Sometimes I wonder if I am too critical of the punditocracy. But much should be expected of Larry Summers, former Treasury secretary and Harvard economics professor, yet many of his comment pieces in the Financial Times, which command considerable attention, appear to come up short.
Consider his current offering “A strategy to promote healthy globalisation.” In it, he states the problem fairly well, namely, that workers don’t clearly benefit from trade liberalization:
I suggested that opposition to trade agreements, and economic internationalism more generally, reflected a growing recognition by workers that what is good for the global economy and its business champions was not necessarily good for them, and that there were reasonable grounds for this belief.
Summers discusses in some detail how the interests of companies and trading partners are no longer aligned with those of employees. Fair enough. But then the article starts to go off the rails:
The public policy response of withdrawing from the global economy, or reducing the pace of integration,is ultimately untenable. It would generate resentment abroad on a dangerous scale, hurt the economy as other countries retaliated, and make us less competitive as companies in rival countries continue to integrate their production lines with developing countries. As Bill Clinton said in his first major international economic speech as president, “the United States must compete not retreat”.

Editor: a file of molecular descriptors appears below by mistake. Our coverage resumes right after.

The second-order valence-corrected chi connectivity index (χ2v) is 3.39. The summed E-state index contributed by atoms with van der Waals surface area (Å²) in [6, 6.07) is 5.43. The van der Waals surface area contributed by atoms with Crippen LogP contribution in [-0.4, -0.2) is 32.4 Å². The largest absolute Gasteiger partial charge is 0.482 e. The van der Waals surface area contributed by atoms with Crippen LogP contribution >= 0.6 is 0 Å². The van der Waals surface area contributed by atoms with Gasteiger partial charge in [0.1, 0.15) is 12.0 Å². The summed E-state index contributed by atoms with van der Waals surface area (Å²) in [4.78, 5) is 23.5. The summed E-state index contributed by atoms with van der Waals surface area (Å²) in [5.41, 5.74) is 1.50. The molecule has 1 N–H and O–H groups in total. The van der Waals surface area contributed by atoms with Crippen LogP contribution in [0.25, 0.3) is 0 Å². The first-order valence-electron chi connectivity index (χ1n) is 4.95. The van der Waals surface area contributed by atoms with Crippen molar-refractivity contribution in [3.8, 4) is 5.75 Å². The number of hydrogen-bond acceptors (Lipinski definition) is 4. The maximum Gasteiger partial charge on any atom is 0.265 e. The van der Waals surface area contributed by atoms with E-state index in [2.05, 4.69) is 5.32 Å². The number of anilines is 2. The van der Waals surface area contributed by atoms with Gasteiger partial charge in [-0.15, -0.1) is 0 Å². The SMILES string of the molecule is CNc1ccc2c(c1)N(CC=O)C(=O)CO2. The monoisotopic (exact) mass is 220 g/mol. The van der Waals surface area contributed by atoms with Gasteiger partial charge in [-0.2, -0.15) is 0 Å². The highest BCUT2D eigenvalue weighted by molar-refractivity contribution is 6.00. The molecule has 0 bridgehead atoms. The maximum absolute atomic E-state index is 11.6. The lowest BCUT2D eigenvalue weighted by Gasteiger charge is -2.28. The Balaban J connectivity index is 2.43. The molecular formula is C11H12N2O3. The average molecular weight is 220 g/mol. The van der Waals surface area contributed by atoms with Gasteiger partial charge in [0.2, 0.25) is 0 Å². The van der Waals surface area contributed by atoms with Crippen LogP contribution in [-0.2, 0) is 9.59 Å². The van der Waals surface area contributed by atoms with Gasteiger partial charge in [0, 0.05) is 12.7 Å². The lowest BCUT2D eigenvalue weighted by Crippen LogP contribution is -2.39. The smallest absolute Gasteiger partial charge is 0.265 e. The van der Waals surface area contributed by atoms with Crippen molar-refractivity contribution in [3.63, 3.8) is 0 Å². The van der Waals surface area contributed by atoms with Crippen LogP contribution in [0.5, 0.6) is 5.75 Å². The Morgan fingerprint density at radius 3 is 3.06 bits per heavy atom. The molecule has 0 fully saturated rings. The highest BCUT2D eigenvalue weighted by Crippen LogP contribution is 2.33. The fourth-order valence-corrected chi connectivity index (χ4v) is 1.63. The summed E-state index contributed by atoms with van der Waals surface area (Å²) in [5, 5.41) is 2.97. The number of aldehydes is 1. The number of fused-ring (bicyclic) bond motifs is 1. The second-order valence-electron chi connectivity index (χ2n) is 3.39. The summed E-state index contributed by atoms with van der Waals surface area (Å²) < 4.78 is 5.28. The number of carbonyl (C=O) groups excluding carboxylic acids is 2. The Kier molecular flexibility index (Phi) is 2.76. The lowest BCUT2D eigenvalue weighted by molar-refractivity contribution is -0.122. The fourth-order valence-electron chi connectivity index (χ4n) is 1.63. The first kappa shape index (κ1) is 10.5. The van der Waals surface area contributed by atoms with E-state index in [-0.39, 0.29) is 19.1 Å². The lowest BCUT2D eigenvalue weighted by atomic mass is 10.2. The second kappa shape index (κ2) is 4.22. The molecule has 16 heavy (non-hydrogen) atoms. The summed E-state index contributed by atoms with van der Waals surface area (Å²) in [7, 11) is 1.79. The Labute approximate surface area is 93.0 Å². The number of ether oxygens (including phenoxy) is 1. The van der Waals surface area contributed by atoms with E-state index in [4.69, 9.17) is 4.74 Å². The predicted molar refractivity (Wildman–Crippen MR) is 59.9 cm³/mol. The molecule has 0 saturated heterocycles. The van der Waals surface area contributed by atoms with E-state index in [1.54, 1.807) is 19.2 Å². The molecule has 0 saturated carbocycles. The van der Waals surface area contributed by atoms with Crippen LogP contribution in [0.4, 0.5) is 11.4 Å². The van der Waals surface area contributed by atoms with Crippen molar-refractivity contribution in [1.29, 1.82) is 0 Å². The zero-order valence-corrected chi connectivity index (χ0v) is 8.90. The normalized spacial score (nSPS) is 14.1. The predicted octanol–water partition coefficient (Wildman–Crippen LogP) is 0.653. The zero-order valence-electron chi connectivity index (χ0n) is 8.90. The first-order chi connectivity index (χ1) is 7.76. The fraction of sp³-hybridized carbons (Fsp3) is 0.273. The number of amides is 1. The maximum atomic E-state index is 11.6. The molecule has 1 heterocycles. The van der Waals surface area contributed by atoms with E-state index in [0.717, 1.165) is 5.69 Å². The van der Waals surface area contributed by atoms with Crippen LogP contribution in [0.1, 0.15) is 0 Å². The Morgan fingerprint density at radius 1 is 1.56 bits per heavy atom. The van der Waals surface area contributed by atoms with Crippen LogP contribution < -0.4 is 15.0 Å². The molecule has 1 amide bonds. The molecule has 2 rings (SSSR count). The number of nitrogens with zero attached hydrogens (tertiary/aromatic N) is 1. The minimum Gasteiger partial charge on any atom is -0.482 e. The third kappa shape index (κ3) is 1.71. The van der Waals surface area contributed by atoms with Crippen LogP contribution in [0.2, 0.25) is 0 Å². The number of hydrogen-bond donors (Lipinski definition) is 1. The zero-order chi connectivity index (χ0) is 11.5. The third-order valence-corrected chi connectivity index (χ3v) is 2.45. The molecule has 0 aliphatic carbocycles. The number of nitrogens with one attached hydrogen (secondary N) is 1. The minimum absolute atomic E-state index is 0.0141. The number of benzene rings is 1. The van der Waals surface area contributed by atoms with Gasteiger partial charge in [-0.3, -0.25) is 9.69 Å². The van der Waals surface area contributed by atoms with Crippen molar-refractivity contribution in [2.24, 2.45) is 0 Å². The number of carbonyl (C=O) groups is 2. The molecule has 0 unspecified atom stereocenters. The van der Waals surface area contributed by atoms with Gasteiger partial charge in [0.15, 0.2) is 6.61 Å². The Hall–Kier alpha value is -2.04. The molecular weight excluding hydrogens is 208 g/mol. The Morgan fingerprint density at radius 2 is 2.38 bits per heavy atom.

Is anyone but Summers suggesting that the US cut itself off from international markets? This simplistic notion, that an economy is either open for trade or not, is a major distortion of the complexity of trade relationships. And the point is not to occupy one extreme pole or another, but to recognize that our policies have, as Summers points out, benefited our corporations more than average wage earners. Moreover, Summers and others too often fail to acknowledge that other countries enter into trade arrangements to pursue different aims (Ie, generating trade surpluses and protecting labor markets). We need to be shrewder in playing this game than we have been.